Clearly, Germany used to suffer from a major shortage of coolness, an image the Economist magazine thought worthy of correcting in its current edition. Its latest cover story is “Cool Germany,” reinforcing a positive image of our country around the world. Nothing wrong with that, of course. Who wouldn’t want to be chilled out in a hyper-complex and geopolitically uncertain world? Especially three days after the American-led attack on Syria.
But the Economist’s story can also be read as dangerous flattery. Today, Tony Blair’s “Cool Britannia” is going through a Brexit disaster. What was once “Cool Japan” is searching for a new role, caught between an emergent China and an erratic American president. Yesterday’s cool can become uncool all too quickly.
It has been a long time since Germany was regarded as a chilled-out nation. But a makeover has been underway ever since the Germans hosted soccer’s World Cup in 2006, generating a swell of self-confidence over their newly “normalized” country. The new image encompasses both patriotism and a new openness to the world. But overall, Germans are still regarded as earthy, stable and serious. That’s why they are envied, feared and, to some degree, mocked around the world.
Germans don't want to seem cool. They want a new brand of thoughtful politics to offer them a secure life.
Looking in from outside, many observers miss the fact that Berlin, the capital, is not typical of Germany as a whole. It’s no coincidence that in countries like Britain and France, the national capital is the economic powerhouse. But postwar Germany isn’t driven by a single center. The Allies cast the country federally, in political and economic terms, to prevent concentrations of power in any one city or region. Today, the economically strongest states are Bavaria and Baden-Württemberg in the south. Banks cluster in Frankfurt, the financial hub. What about Berlin?
Berlin is altogether a different beast: poor, but cool. At the same time, not a lot works there. The spectacularly botched construction of a new airport, decaying schools, and repeated acts of violence on Alexanderplatz, one of its central squares, are prime examples. Drawing conclusions about the entire country based on Berlin’s hothouse is always something of a gamble.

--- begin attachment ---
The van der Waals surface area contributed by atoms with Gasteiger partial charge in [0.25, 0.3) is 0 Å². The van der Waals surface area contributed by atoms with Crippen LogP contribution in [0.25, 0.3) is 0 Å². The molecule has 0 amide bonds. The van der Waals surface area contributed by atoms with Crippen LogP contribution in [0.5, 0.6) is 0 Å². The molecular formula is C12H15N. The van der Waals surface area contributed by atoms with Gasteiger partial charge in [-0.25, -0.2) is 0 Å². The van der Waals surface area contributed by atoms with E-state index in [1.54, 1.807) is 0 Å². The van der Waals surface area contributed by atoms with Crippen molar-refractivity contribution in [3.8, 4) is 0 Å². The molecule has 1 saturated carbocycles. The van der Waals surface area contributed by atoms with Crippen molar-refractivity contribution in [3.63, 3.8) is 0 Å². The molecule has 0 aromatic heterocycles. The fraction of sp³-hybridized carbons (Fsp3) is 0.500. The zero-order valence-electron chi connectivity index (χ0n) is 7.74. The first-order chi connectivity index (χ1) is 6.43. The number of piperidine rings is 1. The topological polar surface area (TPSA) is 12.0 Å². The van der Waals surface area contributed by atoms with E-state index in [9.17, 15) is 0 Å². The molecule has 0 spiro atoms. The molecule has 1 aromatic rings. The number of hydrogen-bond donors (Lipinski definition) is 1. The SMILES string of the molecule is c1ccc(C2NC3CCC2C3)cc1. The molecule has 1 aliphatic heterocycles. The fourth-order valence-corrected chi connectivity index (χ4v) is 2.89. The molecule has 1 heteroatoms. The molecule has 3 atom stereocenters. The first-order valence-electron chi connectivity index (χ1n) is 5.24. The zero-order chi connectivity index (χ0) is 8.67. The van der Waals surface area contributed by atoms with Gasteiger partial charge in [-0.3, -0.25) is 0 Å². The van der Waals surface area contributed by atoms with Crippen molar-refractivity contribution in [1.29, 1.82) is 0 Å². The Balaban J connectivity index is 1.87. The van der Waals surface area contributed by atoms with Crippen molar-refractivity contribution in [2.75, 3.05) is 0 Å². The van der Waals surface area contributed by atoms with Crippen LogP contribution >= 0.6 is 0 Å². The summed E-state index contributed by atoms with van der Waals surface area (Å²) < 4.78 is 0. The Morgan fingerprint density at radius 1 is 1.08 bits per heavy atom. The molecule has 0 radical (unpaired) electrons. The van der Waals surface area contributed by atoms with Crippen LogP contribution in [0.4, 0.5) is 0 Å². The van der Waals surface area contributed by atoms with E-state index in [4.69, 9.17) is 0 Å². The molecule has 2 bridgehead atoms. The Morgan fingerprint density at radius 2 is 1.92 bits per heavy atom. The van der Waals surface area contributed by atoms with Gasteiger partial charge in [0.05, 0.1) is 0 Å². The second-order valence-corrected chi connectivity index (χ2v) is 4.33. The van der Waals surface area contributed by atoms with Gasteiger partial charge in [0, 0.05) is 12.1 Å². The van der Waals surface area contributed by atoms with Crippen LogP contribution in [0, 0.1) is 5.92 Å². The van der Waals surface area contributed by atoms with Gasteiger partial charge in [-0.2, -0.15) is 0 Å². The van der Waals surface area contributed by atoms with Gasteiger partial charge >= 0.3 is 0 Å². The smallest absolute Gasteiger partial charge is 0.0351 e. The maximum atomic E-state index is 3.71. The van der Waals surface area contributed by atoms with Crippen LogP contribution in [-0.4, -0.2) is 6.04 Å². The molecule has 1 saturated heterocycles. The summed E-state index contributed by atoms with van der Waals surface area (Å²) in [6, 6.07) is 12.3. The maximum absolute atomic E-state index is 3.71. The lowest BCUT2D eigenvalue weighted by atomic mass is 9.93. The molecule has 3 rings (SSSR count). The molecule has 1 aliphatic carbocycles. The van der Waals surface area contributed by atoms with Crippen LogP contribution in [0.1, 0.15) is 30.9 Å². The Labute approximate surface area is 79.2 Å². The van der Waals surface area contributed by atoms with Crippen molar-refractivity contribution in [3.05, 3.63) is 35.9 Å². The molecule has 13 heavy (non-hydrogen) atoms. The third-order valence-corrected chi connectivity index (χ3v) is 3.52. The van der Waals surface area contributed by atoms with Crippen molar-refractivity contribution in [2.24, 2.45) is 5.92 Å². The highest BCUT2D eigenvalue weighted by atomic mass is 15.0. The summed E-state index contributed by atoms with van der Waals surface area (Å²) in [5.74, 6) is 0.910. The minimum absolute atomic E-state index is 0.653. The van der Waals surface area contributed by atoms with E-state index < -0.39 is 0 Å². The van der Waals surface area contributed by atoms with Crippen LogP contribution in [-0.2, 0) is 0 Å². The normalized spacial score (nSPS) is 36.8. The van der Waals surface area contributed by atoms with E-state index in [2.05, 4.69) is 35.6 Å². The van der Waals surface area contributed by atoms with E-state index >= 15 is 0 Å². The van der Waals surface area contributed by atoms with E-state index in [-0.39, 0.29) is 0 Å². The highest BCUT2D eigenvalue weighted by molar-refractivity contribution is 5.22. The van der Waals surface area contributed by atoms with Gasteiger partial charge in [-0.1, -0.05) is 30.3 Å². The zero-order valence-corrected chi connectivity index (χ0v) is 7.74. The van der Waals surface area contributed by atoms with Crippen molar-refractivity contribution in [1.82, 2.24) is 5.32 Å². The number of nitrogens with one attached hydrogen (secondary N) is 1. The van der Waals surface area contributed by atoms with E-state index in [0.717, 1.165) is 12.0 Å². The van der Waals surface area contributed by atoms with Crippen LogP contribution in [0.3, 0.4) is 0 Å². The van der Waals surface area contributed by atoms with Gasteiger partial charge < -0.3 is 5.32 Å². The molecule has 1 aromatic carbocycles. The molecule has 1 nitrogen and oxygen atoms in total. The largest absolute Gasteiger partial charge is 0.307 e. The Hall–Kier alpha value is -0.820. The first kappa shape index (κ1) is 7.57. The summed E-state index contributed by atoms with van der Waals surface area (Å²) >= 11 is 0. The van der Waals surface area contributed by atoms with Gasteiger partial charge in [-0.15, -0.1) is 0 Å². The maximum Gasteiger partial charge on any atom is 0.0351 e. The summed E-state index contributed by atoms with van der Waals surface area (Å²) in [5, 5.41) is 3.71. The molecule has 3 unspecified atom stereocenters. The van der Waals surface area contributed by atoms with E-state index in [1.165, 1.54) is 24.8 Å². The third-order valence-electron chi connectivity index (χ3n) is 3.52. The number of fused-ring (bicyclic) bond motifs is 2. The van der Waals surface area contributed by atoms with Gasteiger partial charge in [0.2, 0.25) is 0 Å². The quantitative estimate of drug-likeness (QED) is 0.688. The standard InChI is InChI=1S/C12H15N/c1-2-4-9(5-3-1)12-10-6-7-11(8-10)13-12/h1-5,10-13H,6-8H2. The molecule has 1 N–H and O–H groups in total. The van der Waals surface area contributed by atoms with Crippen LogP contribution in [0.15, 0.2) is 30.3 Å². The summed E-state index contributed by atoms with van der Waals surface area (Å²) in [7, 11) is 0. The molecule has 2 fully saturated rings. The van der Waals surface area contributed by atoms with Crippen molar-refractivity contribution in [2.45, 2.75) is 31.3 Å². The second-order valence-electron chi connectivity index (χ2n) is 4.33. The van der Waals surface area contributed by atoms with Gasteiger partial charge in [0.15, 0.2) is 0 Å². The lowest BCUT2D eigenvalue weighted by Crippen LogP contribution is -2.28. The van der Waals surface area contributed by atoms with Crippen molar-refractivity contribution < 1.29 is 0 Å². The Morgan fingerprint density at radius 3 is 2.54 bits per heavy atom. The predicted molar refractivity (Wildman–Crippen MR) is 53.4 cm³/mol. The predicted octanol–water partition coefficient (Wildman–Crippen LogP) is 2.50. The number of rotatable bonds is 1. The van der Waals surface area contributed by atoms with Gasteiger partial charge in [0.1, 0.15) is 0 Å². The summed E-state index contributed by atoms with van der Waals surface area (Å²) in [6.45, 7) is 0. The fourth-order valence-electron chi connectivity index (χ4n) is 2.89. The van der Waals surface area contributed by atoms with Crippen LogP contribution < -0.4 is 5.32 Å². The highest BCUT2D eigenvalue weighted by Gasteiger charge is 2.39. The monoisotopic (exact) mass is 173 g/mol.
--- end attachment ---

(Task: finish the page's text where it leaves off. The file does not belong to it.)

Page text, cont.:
The Economist rightly points out that Germany has new fault lines, including the rise of the AfD, the unsolved refugee question, and the country’s reluctance to take responsibility in foreign affairs. The last issue was highlighted most recently in the Syria crisis. For this and other reasons, Angela Merkel will have read the Economist’s piece with mixed feelings. On the one hand, it speaks enthusiastically about Germany as a possible model for other countries. On the other, it suggests that Ms. Merkel is not the person to carry the success forward; instead, the British magazine imagines a German Emmanuel Macron taking over the chancellorship.
The French president wants to push through reforms at home, and has grand overseas ambitions. So far, he has been able to carry his voters with him. Whether Germans want the same things is quite another question, and if that means Angela Merkel is not the world’s most popular leader, then so be it. Germans are not quite ready to get rid of Ms. Merkel, even if her refugee policy polarizes opinion. In times of geopolitical upheaval, Germans don’t want to seem cool. They want a new brand of thoughtful politics to offer them a secure life.
There are parallels in the world of business. The new bosses of Deutsche Bank and Volkswagen both serve as archetypes of mature, solid managers. Neither Deutsche’s Christian Sewing nor VW’s Herbert Diess has designer stubble, or runs around wearing nerdy glasses. That makes them deeply uncool, but those symbols are unnecessary if you have confidence in your own strengths.
In German politics, vice-chancellor Olaf Scholz, from the center-left Social Democrats, is emerging as a rival to Ms. Merkel. Mr. Scholz, who doubles as finance minister, has a dry, matter-of-fact way about him, not unlike the chancellor. Pomp and circumstance – so beloved by the British – is not, deep down, something the Germans want. They like their political leaders to live in modest houses, not in swanky villas or freaky lofts. A summer house in the country is OK, but that’s enough.
The richest Germans don’t like to show off their money. They are more likely to want to hide it, something true of the heirs to the Aldi discount-supermarket fortune, but also of many other billionaire business owners who have no desire to flaunt their wealth. Leave that to C-list celebrities on reality TV shows.
The Economist claims that Germany has grown more heterogeneous, and demands that Germans deal better with the resulting contradictions. But that very idea contradicts the applause that greeted interior minister Horst Seehofer’s recent comment that “Islam does not belong to Germany.”
Take a close look at almost any public opinion poll, and you’ll see that the Germans aren’t as cool as British observers seem to think, and not as resilient. Over the next few years, we’ll find out whether the Germans have become more tolerant. The middle class seems open to integration, a hot topic since Germany has taken in droves of refugees. But there are enough nationally-minded conservatives and voters worried about social exclusion for whom that policy may go too far.
All that is really not so cool, after all.
Thomas Sigmund is Handelsblatt bureau chief in Berlin, where he directs political coverage. Brían Hanrahan adapted this article into English for Handelsblatt Global. To contact the author: firstname.lastname@example.org